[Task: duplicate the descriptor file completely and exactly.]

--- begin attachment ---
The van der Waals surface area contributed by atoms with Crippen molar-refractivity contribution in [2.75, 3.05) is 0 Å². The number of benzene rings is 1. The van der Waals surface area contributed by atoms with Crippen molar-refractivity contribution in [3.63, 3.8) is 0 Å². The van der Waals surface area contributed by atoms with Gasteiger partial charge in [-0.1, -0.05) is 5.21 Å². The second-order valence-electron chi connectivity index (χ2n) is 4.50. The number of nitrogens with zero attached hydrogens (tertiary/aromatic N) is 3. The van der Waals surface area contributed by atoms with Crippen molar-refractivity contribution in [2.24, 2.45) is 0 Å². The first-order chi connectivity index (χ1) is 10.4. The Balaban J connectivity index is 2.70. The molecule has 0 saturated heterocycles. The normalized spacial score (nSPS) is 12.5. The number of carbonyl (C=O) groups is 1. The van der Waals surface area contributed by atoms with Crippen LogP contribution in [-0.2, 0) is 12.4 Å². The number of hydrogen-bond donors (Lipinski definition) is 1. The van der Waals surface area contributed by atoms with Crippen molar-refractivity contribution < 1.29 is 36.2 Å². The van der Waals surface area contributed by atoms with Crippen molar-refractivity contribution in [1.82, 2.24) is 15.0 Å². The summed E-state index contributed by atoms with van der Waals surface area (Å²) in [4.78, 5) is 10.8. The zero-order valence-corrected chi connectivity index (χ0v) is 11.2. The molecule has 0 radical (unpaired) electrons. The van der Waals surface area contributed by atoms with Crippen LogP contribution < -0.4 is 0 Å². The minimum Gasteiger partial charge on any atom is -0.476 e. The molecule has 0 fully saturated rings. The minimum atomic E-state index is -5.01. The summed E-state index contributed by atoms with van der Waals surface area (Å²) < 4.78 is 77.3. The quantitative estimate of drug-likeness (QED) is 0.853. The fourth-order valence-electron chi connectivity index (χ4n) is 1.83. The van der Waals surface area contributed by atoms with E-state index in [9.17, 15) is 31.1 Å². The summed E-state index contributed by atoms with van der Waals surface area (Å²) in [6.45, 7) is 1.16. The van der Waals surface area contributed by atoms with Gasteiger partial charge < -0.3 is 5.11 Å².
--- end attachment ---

The van der Waals surface area contributed by atoms with Crippen molar-refractivity contribution in [2.75, 3.05) is 0 Å². The number of benzene rings is 1. The van der Waals surface area contributed by atoms with Crippen molar-refractivity contribution in [3.63, 3.8) is 0 Å². The van der Waals surface area contributed by atoms with Gasteiger partial charge in [-0.1, -0.05) is 5.21 Å². The second-order valence-electron chi connectivity index (χ2n) is 4.50. The number of nitrogens with zero attached hydrogens (tertiary/aromatic N) is 3. The van der Waals surface area contributed by atoms with Crippen molar-refractivity contribution in [2.24, 2.45) is 0 Å². The first-order chi connectivity index (χ1) is 10.4. The Balaban J connectivity index is 2.70. The molecule has 0 saturated heterocycles. The normalized spacial score (nSPS) is 12.5. The number of carbonyl (C=O) groups is 1. The van der Waals surface area contributed by atoms with Crippen LogP contribution in [-0.2, 0) is 12.4 Å². The number of hydrogen-bond donors (Lipinski definition) is 1. The van der Waals surface area contributed by atoms with Crippen molar-refractivity contribution < 1.29 is 36.2 Å². The van der Waals surface area contributed by atoms with Crippen molar-refractivity contribution in [1.82, 2.24) is 15.0 Å². The summed E-state index contributed by atoms with van der Waals surface area (Å²) in [4.78, 5) is 10.8. The zero-order valence-corrected chi connectivity index (χ0v) is 11.2. The molecule has 0 radical (unpaired) electrons. The van der Waals surface area contributed by atoms with Crippen LogP contribution < -0.4 is 0 Å². The minimum Gasteiger partial charge on any atom is -0.476 e. The molecule has 0 fully saturated rings. The minimum atomic E-state index is -5.01. The summed E-state index contributed by atoms with van der Waals surface area (Å²) < 4.78 is 77.3. The quantitative estimate of drug-likeness (QED) is 0.853. The fourth-order valence-electron chi connectivity index (χ4n) is 1.83. The van der Waals surface area contributed by atoms with E-state index in [9.17, 15) is 31.1 Å². The summed E-state index contributed by atoms with van der Waals surface area (Å²) in [6.45, 7) is 1.16. The van der Waals surface area contributed by atoms with Gasteiger partial charge < -0.3 is 5.11 Å².